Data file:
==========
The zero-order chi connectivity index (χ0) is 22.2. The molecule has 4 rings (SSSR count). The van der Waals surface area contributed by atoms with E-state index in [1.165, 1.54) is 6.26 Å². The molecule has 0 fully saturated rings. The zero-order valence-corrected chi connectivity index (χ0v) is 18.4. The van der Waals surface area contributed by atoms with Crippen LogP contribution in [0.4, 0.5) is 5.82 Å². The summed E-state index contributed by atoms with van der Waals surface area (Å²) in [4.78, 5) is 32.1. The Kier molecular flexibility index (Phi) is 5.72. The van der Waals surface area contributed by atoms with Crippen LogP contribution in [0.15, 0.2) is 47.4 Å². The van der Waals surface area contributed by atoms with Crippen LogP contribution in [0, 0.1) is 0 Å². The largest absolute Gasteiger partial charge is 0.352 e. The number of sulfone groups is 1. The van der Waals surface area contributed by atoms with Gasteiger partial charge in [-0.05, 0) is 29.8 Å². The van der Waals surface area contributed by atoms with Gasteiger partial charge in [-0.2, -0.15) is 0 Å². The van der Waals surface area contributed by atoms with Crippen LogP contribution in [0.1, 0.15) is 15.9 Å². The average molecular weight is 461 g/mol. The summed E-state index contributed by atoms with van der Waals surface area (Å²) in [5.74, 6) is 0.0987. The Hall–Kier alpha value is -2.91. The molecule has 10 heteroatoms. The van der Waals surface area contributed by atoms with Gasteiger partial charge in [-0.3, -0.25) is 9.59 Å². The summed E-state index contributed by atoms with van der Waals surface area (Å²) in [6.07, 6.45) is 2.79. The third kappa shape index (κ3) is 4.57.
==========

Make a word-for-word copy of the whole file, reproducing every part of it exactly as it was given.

The zero-order chi connectivity index (χ0) is 22.2. The molecule has 4 rings (SSSR count). The van der Waals surface area contributed by atoms with E-state index in [1.165, 1.54) is 6.26 Å². The molecule has 0 fully saturated rings. The zero-order valence-corrected chi connectivity index (χ0v) is 18.4. The van der Waals surface area contributed by atoms with Crippen LogP contribution in [0.4, 0.5) is 5.82 Å². The summed E-state index contributed by atoms with van der Waals surface area (Å²) in [4.78, 5) is 32.1. The Kier molecular flexibility index (Phi) is 5.72. The van der Waals surface area contributed by atoms with Crippen LogP contribution in [0.15, 0.2) is 47.4 Å². The van der Waals surface area contributed by atoms with Crippen LogP contribution in [0, 0.1) is 0 Å². The largest absolute Gasteiger partial charge is 0.352 e. The number of sulfone groups is 1. The van der Waals surface area contributed by atoms with Gasteiger partial charge in [-0.05, 0) is 29.8 Å². The van der Waals surface area contributed by atoms with Gasteiger partial charge in [-0.2, -0.15) is 0 Å². The van der Waals surface area contributed by atoms with Crippen LogP contribution in [0.1, 0.15) is 15.9 Å². The average molecular weight is 461 g/mol. The summed E-state index contributed by atoms with van der Waals surface area (Å²) in [5.74, 6) is 0.0987. The Hall–Kier alpha value is -2.91. The molecule has 10 heteroatoms. The van der Waals surface area contributed by atoms with Gasteiger partial charge in [-0.3, -0.25) is 9.59 Å². The summed E-state index contributed by atoms with van der Waals surface area (Å²) in [6.07, 6.45) is 2.79. The third kappa shape index (κ3) is 4.57.